As of now, I’m told that they have all the paperwork and the various clearance fees (don’t ask!) and so he should be fully cleared and ready to be picked up in the next few hours, end of day on Friday over here. IF that all goes well he is due to be on the ferry out of Piraeus/Athens tomorrow (Saturday) and due to arrive in Kalymnos on Sunday. (Oct. 9th) Once he makes it to Kalymnos he still has to go through the final customs clearance which is due to take place on Tuesday and
For now we are on hold and “in exile” in Turkey until the engine is on the dock beside Möbius and then I can submit the new paperwork for a 10 day extension and see what they say. Once Mr. Gee arrives and we know if they have approved the extension or not, I will be able to post a new SitRep for you and you can continue to follow along the adventures of the Nauti Grandparent Nomads.
Do stay tuned for the next installment of “As Möbius.World Turns” and we hope we are living up to your entertainment eXpectations?!!
This week has been quite the ride on the Good News/Bad News Rollercoaster of life and we have the two most recent examples to share of how we spare no expense of time and energy In our relentless quest to bring you non stop entertainment. I’m going to divide this up into two separate posts; this one for the ride up to all new highs with my trip up to Gardner Marine Diesel GMD on Monday to join them for the dynamometer testing of Mr. Gee 2.0 and then I’ll do the second post on the ride down to some new lows at the end of the week. Hang onto your hats boys and girls, it promises to be a wild ride!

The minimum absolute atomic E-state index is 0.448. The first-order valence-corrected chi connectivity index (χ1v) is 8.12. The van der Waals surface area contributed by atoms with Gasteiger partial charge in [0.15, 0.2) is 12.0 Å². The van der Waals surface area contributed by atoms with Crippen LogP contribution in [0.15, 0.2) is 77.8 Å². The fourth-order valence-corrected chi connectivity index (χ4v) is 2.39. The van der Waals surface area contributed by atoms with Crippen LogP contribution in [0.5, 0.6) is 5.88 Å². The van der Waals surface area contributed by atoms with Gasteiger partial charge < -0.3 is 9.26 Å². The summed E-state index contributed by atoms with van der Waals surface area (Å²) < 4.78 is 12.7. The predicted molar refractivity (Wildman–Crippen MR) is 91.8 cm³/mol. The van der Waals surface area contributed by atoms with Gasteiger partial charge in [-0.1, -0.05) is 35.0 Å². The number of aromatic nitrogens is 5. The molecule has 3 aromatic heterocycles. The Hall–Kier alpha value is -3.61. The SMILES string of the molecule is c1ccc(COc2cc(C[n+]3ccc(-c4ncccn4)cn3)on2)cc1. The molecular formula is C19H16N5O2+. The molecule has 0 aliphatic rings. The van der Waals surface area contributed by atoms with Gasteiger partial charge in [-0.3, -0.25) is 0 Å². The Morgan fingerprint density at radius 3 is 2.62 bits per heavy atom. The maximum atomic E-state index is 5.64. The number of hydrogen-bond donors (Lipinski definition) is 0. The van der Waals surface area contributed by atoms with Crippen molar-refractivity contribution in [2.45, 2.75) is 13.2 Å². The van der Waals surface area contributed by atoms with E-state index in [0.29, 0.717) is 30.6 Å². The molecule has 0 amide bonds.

Bonus! Captain Christine has kindly taken all the video I shot during the dynamometer testing and compiled a summary video that I will put down at the end of this posting so for those who can’t wait or just aren’t that interested in all the technical details you can jump to that at any time.